What’s black and white and red all over?

A different kind of noir mystery …

By popular demand, this post draws again on my museum book. On that same visit to the Pompidou on September 6, 2014, I also made a note about this photograph:

Palmeraie de Marrakech [=Palm grove in Marrakech]

Pierre Boucher, 1935

Original at the Pompidou

© Fonds Pierre Boucher
Photo credits : © Audrey Laurans – Centre Pompidou, MNAM-CCI /Dist. RMN-GP
Image reference : 4N89202
Image presentation : l’Agence Photo de la RMN


My museum book note says “printed as negative”, but that is incorrect, and I should have known better. But before we get to that, let’s see if we can address another mystery. The Pompidou has a couple other photographs by Boucher of palm trees, including this one:


Palmeraie [=Palm grove]

Pierre Boucher, about 1936

Original at the Pompidou

© Fonds Pierre Boucher
Photo credits : © Audrey Laurans – Centre Pompidou, MNAM-CCI /Dist. RMN-GP
Image reference : 4N90443
Image presentation : l’Agence Photo de la RMN


Note the date on the second photo: “about 1936”. Now take another look at the first one, from 1935. Don’t they look an awful lot alike? Lee immediately noticed that when I showed her the photos the other day (I was slower on the uptake…). In fact, it is possible to align them almost exactly, which suggests that the two photos are either different prints from the same negative (more likely), or two photos taken in relatively quick succession (less likely). So the date on the second photo should be 1935 as well.

Back to my note. As I mentioned, I thought at the time that the photograph had been printed as a negative, probably because of the white palm leaves. However, the trunks of the trees, which are brown in real life, would also have been light in a negative, so clearly both photos were not printed as negatives.

So what are these photos? The Pompidou says that they are solarized. The type of solarization they are referring to (as noted in that Wikipedia link) occurs when a negative is exposed to additional light while it is being developed. Man Ray‘s assistant Lee Miller (who became a famous photographer in her own right) accidentally did that and he liked the effect so much that they both used it in many works. Man Ray even did solarized photos of Lee Miller, like this one at the Pompidou.

One of the characteristics of solarized photos is that they have strong edges, dark if the photo is a positive and light if the photo is printed as a negative. Here’s an example (not by me). Notice the strong dark edges around the face. You can see the same kind of strong lines in that solarized portrait of Lee Miller.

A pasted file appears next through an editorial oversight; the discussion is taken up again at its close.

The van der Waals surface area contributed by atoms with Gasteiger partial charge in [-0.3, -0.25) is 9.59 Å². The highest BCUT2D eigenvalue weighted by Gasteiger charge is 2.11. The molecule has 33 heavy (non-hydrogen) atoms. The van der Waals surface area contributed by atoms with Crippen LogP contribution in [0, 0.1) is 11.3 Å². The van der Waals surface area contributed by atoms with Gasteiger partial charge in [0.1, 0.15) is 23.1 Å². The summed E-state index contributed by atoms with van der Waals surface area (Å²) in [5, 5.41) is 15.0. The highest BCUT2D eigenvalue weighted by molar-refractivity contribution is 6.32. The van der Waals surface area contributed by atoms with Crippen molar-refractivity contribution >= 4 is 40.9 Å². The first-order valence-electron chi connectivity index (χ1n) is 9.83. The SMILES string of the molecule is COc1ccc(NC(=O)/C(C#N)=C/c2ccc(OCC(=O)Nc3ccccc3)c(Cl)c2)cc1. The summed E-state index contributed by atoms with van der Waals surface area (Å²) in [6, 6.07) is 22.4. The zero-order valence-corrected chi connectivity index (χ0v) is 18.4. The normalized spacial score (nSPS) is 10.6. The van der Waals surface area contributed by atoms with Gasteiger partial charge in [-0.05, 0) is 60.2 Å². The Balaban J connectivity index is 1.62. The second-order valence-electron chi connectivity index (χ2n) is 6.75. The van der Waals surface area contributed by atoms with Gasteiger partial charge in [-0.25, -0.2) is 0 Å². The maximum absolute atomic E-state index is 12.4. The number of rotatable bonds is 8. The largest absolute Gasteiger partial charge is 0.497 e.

solarized portrait by Adamo. License CC BY-NC 2.0

“Solarized Portrait” by Adamo Photography is licensed with CC BY-NC 2.0. To view a copy of this license, visit https://creativecommons.org/licenses/by-nc/2.0/

See the original on Flickr

If you go back and look at the palm tree photos by Boucher, you’ll see that they do not have the characteristic strong edges of solarized photographs. So I think that the Pompidou got it wrong, too — so I’m in good company! So what accounts for their striking look? I think the answer is that they are near infra-red photographs.

Near infrared (NIR) photography is photography that (mostly) uses light that is just beyond what we can see with our eyes. It’s not the heat-related infrared (which is thermal), but it also has scientific uses, since materials reflect NIR differently than they reflect visible light. In particular NIR is used to study plant health, both by NASA and by individuals. NIR photography has also been used for artistic effect, and in fact I have experimented with it myself, long before seeing Boucher’s photos, so shame on me for not recognizing them. Speaking of his photos, the Wikipedia article on NIR photography says that it became popular in the 1930s, exactly the period when those photos were taken.

Now, take a look at this NIR photo of palm trees (not by me). Even though it was taken with a digital camera (as I did in my experiments) the principle, and the results, are similar to photos taken with NIR film, as I think Boucher did.


Near Infrared Palm Tree by Robert Crouse-Baker. License CC BY 2.0

“earthly delights” by Robert Couse-Baker is licensed with CC BY 2.0. To view a copy of this license, visit https://creativecommons.org/licenses/by/2.0/

See the original on Flickr.

Notice that the palm leaves are very light, since the chlorophyll in them strongly reflects NIR. However, the trunks are darker, since they do not reflect NIR very well. This is what distinguishes a NIR photo of palm trees from the negative of a photograph of palm trees, where the light green leaves would be dark and darker trunk would be light. In addition, there are no strong borders — this is what distinguishes NIR photographs from solarized photographs.

Since Boucher’s palm trees have light leaves and dark trunks, they can’t be negatives (unlike what I carelessly wrote back in 2014). And since Boucher’s palm trees don’t have strong borders, they probably aren’t solarized photographs, despite the Pompidou’s description.

I think the mystery is solved. How about you?


Non-technical notes

The children’s riddle in the title has several answers (like “a zebra with sunburn”), but the original(?) oral version depends on a pun, which is always a good thing. The answer to that one is “a newspaper” (substituting “read” for “red”).

Noir means “black” in French, and it is has come to be used for a certain type of mystery, especially movies.

Posted in Art